Our training also focuses a lot on cultural and personal awareness, diversity, and inclusion. And we are also working on an LGBTQIA+ suicide prevention training as well. And then, in the future, we're hoping to add to this training curriculum, add intellectual and developmental disabilities, a module on working with the intellectual and developmental disabilities community.

Taylor: That does sound quite comprehensive. So that is... You hit on some of the things that I was thinking of. And so, as you described it, you really covered some of those things that I was thinking of. I want to go back to a couple of those things you mentioned, the topics. But first, I wanted to just ask more. The training itself, how is that done? You mentioned that many of these crisis specialists are now working remotely. So do they get trained in person or is this training done over the computer? How are people trained given that our workforce is more remote these days?

Casey: Yeah. We offer a little bit of flexibility. So as we discussed, Missouri does have a regional crisis. We have a regional makeup of all of our 988 centers. And so the way we do things is not always a one-size-fits-all for each center. And it's especially apparent when you look at the size of each of these 988 centers. We have some 988 centers that are really tiny and small. They're in rural Missouri and they're not a big agency. And then we also have 988 centers here in Missouri that are really big agencies. And so, the operations of those centers are very different. And so, we know that when we approach 988 and we approach implementation of all of these pieces of 988, we have to have a flexible approach because there's not going to be a one-size-fits-all for each center. And what works for one center may not work for another center, especially in the case of workforce, because we know that some centers rely heavily on remote positions and some centers, like maybe our smaller centers, don't do any remote positions.

So, we really offer to our 988 centers the flexibility to train their folks how they see fit. So, what we did was we worked with Solari to create this robust, comprehensive, extensive training curriculum. We trained the trainers at each of these centers, and we taught them how to take this training and implement it into their already existing training, if that's what they're wanting to use, to build on what they already have in place, include any information about their own agency and the other services that they offer, and, I guess, the more community-level resources that they can take and put into this state-developed training curriculum. And then they take that and train their folks the way they see fit. So that may look like training some remote folks over the computer, but everybody has to go through this training curriculum. It's 80-plus hours, so it is very intensive. And then anything in addition is supplemental.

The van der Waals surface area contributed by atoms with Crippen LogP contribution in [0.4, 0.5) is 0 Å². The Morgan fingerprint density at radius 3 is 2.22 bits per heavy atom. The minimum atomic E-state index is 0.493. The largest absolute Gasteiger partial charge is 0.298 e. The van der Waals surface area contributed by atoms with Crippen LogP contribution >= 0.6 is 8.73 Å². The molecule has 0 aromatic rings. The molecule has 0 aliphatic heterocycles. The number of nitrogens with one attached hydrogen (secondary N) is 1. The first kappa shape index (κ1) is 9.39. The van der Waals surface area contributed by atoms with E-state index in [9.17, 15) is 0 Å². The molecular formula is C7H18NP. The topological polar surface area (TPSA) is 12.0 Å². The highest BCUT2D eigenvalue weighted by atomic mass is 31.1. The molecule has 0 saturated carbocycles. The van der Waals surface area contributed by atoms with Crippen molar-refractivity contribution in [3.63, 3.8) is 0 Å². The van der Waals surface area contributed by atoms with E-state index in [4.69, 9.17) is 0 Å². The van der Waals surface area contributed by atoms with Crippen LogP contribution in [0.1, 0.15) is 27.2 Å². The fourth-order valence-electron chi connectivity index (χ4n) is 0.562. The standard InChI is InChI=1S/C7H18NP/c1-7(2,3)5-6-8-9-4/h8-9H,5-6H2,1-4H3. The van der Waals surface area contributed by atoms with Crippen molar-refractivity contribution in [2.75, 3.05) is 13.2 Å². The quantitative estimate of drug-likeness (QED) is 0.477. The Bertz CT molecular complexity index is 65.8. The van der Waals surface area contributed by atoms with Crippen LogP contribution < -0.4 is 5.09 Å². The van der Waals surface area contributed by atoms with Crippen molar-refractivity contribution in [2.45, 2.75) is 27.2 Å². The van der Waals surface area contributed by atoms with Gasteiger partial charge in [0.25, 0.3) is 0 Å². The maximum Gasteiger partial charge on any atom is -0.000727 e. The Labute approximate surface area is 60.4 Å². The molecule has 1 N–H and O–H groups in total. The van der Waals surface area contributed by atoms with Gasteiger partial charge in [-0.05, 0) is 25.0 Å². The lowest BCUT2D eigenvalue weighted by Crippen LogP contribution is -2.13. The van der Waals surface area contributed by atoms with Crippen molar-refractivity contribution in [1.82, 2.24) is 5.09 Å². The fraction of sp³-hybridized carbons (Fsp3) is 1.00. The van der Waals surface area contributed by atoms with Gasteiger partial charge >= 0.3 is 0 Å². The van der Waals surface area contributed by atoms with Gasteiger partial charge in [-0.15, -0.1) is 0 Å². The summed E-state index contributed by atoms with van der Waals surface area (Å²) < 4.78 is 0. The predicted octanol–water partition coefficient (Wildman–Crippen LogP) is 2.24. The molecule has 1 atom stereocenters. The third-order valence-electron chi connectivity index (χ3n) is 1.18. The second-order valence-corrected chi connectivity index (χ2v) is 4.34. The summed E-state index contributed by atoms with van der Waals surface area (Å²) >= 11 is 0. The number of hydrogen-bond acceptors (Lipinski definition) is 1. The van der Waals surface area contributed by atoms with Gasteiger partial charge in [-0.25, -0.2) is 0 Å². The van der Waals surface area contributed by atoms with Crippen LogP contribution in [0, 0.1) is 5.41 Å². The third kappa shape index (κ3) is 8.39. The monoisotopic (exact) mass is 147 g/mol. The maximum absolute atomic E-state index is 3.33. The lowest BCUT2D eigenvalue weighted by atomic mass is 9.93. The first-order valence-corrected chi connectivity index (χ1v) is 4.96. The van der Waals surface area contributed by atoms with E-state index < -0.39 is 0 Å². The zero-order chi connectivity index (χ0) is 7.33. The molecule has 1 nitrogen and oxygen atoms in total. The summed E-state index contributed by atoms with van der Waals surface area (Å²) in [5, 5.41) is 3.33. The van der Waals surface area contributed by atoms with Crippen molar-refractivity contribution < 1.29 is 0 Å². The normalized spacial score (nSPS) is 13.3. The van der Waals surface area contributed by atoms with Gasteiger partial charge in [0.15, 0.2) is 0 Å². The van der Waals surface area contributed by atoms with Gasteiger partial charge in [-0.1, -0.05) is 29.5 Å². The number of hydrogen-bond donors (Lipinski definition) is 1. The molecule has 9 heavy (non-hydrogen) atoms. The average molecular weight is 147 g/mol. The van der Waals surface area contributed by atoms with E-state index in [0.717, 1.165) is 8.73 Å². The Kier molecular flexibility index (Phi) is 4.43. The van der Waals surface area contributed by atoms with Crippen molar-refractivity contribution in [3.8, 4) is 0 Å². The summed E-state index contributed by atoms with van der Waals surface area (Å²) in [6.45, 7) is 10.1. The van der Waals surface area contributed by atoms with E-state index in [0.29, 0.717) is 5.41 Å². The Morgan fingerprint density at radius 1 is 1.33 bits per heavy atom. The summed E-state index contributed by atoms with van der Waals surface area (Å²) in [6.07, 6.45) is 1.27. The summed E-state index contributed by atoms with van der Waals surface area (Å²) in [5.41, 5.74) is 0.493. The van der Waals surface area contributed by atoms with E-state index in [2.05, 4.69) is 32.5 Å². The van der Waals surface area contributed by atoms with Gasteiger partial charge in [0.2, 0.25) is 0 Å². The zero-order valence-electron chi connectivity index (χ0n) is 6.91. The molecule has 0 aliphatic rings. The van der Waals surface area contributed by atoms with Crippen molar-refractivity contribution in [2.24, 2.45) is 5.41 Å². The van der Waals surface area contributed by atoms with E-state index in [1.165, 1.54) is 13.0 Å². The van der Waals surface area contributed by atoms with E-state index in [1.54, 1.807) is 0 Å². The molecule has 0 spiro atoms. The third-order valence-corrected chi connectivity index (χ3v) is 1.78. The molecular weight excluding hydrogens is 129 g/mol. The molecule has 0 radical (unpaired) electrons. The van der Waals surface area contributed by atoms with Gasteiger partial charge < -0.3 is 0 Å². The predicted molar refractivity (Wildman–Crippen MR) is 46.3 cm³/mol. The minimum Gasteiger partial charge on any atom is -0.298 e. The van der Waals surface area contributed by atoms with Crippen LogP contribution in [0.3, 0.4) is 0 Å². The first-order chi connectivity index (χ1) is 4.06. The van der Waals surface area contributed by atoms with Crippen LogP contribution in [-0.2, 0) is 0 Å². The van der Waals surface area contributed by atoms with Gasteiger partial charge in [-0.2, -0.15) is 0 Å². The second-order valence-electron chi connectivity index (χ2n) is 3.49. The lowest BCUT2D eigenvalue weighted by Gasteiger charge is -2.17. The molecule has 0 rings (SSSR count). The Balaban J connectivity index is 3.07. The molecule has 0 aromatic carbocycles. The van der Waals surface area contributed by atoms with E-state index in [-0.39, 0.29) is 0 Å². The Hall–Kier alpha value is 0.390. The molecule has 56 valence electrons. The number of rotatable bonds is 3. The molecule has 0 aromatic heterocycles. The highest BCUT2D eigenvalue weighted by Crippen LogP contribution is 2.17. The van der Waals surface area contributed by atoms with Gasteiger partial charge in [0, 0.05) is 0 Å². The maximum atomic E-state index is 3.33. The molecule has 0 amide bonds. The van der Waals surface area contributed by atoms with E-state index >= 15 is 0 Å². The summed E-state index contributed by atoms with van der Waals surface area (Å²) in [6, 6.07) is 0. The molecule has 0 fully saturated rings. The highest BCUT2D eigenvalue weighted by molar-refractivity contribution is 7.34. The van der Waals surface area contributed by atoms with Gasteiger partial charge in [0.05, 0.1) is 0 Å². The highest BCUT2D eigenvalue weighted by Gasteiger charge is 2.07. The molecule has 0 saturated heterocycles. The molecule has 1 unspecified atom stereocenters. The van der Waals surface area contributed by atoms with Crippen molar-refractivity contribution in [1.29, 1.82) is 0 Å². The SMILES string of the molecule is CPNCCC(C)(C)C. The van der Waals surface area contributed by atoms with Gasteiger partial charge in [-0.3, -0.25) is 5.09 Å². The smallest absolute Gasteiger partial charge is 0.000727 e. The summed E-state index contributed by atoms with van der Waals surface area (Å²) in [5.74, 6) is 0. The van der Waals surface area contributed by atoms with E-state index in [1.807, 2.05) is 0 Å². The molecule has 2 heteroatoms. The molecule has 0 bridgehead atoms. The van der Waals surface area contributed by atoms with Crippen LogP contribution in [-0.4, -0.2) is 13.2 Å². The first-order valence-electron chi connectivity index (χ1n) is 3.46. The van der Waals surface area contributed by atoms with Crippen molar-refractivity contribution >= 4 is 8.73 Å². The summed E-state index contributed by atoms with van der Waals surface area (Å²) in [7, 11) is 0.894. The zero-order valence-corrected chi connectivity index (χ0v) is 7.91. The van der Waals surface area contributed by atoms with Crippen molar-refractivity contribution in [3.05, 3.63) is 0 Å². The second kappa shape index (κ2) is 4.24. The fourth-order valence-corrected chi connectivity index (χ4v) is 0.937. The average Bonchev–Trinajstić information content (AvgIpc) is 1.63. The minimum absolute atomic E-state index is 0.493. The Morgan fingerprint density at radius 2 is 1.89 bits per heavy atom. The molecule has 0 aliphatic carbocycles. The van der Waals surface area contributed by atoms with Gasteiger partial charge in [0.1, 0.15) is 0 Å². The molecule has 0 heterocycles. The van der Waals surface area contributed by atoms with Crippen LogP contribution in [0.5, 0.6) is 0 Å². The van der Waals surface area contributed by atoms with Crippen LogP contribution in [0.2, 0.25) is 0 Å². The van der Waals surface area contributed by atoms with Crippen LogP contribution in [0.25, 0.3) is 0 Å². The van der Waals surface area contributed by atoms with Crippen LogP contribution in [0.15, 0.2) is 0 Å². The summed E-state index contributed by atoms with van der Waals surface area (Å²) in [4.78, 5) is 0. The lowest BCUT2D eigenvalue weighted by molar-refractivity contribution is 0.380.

So that was really just our thought. We are unique. And so, we knew that the approach needed to be unique with training our folks. And so, we really just offer that flexibility to our centers to make sure that it's going to be most applicable to them

Focusing on staff self-care to provide high quality of care and prevent burnout

Taylor: So one of the other topics that you mentioned in the training curriculum was self-care. This, again, is another theme, but it's particularly related to the workforce and burnout, like you said. But we know that this job, as a crisis specialist, as somebody who's answering crisis calls for a number of hours during the day hearing and dealing with difficult topics—it can really lead to that burnout. And so, that self-care is important. So I think you acknowledge, I guess, the reason that's there, but really the retention piece. Do you think that this is... What kind of feedback have you gotten on that specifically in terms of helping people in this field of work deal with burnout? And tell me more about what self-care is involved for this, because we know this is a workforce issue. If we're going to spend 80 hours getting people trained to be great in their jobs, we want them to stay in their jobs too. So I think it's great that self-care is included, but tell me more about that. I think that's an important topic that others could probably learn from and what you're doing in Missouri.

Casey: Yeah, that's a very important topic. We do talk about it in our training curriculum, although I know that there's more that we can do here at the state to really work on making sure that retention is a top priority and self-care of our crisis specialists is a top priority. And it's funny you mentioned that because I was actually recently talking with one of the 911 coordinators here in Missouri about what they do for their folks because 911 telecommunicators also have a really high-stress job. And so, self-care is very important in their field as well.